Kent's response was, as usual, thoughtful, thorough and pleasurably kind and generous at the end. I am enjoying this a lot.
I think you've touched on the weakest point in the argument which opposes a city being a literal organism. Atoms and molecules are not felt to be alive, and yet when assembled into a cell these same molecules suddenly are felt to be alive. It doesn't seem logically consistent to deny life when assembled one way and to acknowledge life when assembled another way.
So likewise, the argument could go, which is the way I see you arguing, why couldn't the same thing apply to cities. Yes, the individual components of a city, such as roads, buildings, etc. are not alive, yet when assembled together are alive.
We all recognize life when we see it, but it's hard to come up with a definition which includes all forms considered to be alive and excludes all forms not considered to be life.
Here's part of the write-up in the Wikipedia article on "life." I'm including this in order to try to come up with common ground about the definition of life.
It is still a challenge for scientists and philosophers to define life in unequivocal terms. Defining life is difficult-in part-because life is a process, not a pure substance. Any definition must be sufficiently broad to encompass all life with which we are familiar, and it should be sufficiently general that, with it, scientists would not miss life that may be fundamentally different from life on Earth.
Since there is no unequivocal definition of life, the current understanding is descriptive, where life is a characteristic of organisms that exhibit all or most of the following phenomena:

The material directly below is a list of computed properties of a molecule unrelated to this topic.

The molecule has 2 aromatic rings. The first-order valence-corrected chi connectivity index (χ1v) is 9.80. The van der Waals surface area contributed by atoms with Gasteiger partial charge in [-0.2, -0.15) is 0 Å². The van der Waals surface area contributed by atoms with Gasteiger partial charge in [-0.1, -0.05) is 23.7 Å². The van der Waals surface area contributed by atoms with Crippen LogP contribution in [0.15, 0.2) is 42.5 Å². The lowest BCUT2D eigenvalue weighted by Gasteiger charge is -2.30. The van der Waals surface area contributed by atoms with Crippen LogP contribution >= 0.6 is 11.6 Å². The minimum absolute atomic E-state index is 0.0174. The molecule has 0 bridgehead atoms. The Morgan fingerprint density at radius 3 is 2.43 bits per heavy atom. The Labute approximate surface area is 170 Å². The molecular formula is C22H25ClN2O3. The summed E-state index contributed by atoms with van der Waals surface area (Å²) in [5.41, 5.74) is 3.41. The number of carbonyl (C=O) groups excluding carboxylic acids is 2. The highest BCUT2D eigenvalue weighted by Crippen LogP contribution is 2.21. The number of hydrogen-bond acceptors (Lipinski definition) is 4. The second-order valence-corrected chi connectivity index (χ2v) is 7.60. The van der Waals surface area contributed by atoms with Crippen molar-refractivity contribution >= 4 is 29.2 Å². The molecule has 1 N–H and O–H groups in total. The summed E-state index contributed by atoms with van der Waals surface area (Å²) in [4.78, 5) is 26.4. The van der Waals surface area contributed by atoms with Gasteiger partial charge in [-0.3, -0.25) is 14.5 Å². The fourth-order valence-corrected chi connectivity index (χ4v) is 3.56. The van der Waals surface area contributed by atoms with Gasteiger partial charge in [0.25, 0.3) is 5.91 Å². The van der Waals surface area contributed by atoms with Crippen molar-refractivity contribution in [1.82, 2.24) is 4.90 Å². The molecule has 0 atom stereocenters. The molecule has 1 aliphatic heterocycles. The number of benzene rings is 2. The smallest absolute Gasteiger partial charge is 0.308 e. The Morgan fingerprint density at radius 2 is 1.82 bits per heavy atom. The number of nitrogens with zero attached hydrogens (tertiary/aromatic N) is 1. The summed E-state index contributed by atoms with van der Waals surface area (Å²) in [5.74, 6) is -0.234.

1.. Homeostasis: Regulation of the internal environment to maintain a constant state; for example, electrolyte concentration or sweating to reduce temperature.
2.. Organization: Being structurally composed of one or more cells, which are the basic units of life.
3.. Metabolism: Transformation of energy by converting chemicals and energy into cellular components (anabolism) and decomposing organic matter (catabolism). Living things require energy to maintain internal organization (homeostasis) and to produce the other phenomena associated with life.
4.. Growth: Maintenance of a higher rate of anabolism than catabolism. A growing organism increases in size in all of its parts, rather than simply accumulating matter.
5.. Adaptation: The ability to change over a period of time in response to the environment. This ability is fundamental to the process of evolution and is determined by the organism's heredity as well as the composition of metabolized substances, and external factors present.
6.. Response to stimuli: A response can take many forms, from the contraction of a unicellular organism to external chemicals, to complex reactions involving all the senses of multicellular organisms. A response is often expressed by motion, for example, the leaves of a plant turning toward the sun (phototropism) and by chemotaxis.
7.. Reproduction: The ability to produce new individual organisms, either asexually from a single parent organism, or sexually from two parent organisms.
To reflect the minimum phenomena required, some have proposed other biological definitions of life:
a.. Living things are systems that tend to respond to changes in their environment, and inside themselves, in such a way as to promote their own continuation.
b.. A network of inferior negative feedbacks (regulatory mechanisms) subordinated to a superior positive feedback (potential of expansion, reproduction).